Brain benefits of simply getting up and moving

Brain benefits of simply getting up and moving

When it comes to health, food is usually the main topic of discussion. However, there is another key factor to optimal health: exercise.

Daily exercise is a very important when it pertains to brain function and mood lifting.

Many people don’t exercise because they are not sure what exercises they should be doing, or which training program to follow.

New research shows that the specific exercises don’t matter, but it is more important to just get up and get moving. This was the finding of a study conducted at the Institut universitaire de gériatrie de Montréal (IUGM), an institution affiliated with Université de Montréal, by Dr. Nicolas Berryman, PhD, Exercise Physiologist, under the supervision of Dr. Louis Bherer, PhD, and Dr. Laurent Bosquet, PhD, that was published in the journal AGE (American Aging Association) in October.

The research compared the effects of different exercise methods on the brain function of people from ages 62 to 84 years old. Two groups were given high-intensity aerobic and strength-training programs, while the third group was given gross motor activities (coordination, balance, ball games, locomotive tasks, and flexibility). While the aerobics and strength-training groups showed improved physical fitness, all three groups showed an improvement in brain function.

The subjects in the third group performed exercises that can easily be done in the comfort of your own home.

Our study targeted executive functions, or the functions that allow us to continue reacting effectively to a changing environment. We use these functions to plan, organize, develop strategies, pay attention to and remember details, and manage time and space,” explained Dr. Louis Bherer, PhD.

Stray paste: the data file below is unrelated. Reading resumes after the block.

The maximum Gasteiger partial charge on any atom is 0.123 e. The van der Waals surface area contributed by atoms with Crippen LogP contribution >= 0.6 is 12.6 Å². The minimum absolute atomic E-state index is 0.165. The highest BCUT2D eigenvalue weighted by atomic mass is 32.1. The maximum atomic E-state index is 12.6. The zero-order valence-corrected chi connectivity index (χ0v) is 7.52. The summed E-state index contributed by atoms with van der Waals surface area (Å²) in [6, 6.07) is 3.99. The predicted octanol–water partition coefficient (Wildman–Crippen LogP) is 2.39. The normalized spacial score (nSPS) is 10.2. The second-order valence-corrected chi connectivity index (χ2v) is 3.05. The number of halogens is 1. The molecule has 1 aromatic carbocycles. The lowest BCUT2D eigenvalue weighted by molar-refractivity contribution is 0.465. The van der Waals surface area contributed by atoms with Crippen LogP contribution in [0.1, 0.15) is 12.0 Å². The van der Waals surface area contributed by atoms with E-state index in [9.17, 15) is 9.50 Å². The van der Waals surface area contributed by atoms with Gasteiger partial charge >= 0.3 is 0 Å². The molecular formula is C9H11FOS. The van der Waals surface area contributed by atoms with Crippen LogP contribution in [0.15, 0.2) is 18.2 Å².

For a long time, it was believed that only aerobic exercise could improve executive functions. More recently, science has shown that strength-training also leads to positive results. Our new findings suggest that structured activities that aim to improve gross motor skills can also improve executive functions, which decline as we age. I would like seniors to remember that they have the power to improve their physical and cognitive health at any age and that they have many avenues to reach this goal,” concluded Dr. Nicolas Berryman, PhD.

Note: None of the information in our website is intended to diagnose, treat, cure or prevent any illness or disease. The content on our website is for educational purposes only.


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1. ““Multiple Roads Lead to Rome” To Reap the Brain Benefits of Physical Activity, Just Get Moving! UdeMNouvelles Université De Montréal, 29 Oct. 2014. Web. 03 Nov. 2014.

2. “Multiple Roads Lead to Rome: Combined High-intensity Aerobic and Strength Training vs. Gross Motor Activities Leads to Equivalent Improvement in Executive Functions in a Cohort of Healthy Older Adults.” Springer Link. AGE, 01 Sept. 2014. Web. 03 Nov. 2014.

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